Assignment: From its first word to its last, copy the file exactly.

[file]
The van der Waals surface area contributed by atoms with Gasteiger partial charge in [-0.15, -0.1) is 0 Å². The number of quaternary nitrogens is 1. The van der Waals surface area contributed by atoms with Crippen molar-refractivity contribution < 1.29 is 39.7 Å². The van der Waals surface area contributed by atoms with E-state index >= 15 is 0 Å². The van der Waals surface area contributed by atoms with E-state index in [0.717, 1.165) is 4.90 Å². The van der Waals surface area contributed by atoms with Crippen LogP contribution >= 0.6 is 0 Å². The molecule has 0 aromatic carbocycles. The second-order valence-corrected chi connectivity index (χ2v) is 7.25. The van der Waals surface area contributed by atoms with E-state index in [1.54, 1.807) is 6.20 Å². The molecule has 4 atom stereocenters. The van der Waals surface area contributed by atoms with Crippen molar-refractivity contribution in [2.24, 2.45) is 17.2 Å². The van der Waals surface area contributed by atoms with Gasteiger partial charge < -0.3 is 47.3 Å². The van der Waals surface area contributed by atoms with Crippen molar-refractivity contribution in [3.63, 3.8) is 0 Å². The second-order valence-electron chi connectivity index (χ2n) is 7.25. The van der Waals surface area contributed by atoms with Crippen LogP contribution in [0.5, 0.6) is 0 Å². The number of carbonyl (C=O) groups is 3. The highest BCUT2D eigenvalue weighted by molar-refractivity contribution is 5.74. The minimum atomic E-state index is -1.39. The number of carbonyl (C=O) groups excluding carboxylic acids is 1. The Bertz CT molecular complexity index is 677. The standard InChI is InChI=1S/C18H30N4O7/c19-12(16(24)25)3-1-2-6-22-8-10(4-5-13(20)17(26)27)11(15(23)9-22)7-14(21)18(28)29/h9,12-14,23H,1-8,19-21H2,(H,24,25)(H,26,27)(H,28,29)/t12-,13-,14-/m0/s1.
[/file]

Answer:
The van der Waals surface area contributed by atoms with Gasteiger partial charge in [-0.15, -0.1) is 0 Å². The number of quaternary nitrogens is 1. The van der Waals surface area contributed by atoms with Crippen molar-refractivity contribution < 1.29 is 39.7 Å². The van der Waals surface area contributed by atoms with E-state index >= 15 is 0 Å². The van der Waals surface area contributed by atoms with E-state index in [0.717, 1.165) is 4.90 Å². The van der Waals surface area contributed by atoms with Crippen LogP contribution >= 0.6 is 0 Å². The molecule has 0 aromatic carbocycles. The second-order valence-corrected chi connectivity index (χ2v) is 7.25. The van der Waals surface area contributed by atoms with E-state index in [1.54, 1.807) is 6.20 Å². The molecule has 4 atom stereocenters. The van der Waals surface area contributed by atoms with Crippen molar-refractivity contribution in [2.24, 2.45) is 17.2 Å². The van der Waals surface area contributed by atoms with Gasteiger partial charge < -0.3 is 47.3 Å². The van der Waals surface area contributed by atoms with Crippen molar-refractivity contribution in [3.63, 3.8) is 0 Å². The second-order valence-electron chi connectivity index (χ2n) is 7.25. The van der Waals surface area contributed by atoms with Crippen LogP contribution in [0.5, 0.6) is 0 Å². The number of carbonyl (C=O) groups is 3. The highest BCUT2D eigenvalue weighted by molar-refractivity contribution is 5.74. The minimum atomic E-state index is -1.39. The number of carbonyl (C=O) groups excluding carboxylic acids is 1. The Bertz CT molecular complexity index is 677. The standard InChI is InChI=1S/C18H30N4O7/c19-12(16(24)25)3-1-2-6-22-8-10(4-5-13(20)17(26)27)11(15(23)9-22)7-14(21)18(28)29/h9,12-14,23H,1-8,19-21H2,(H,24,25)(H,26,27)(H,28,29)/t12-,13-,14-/m0/s1.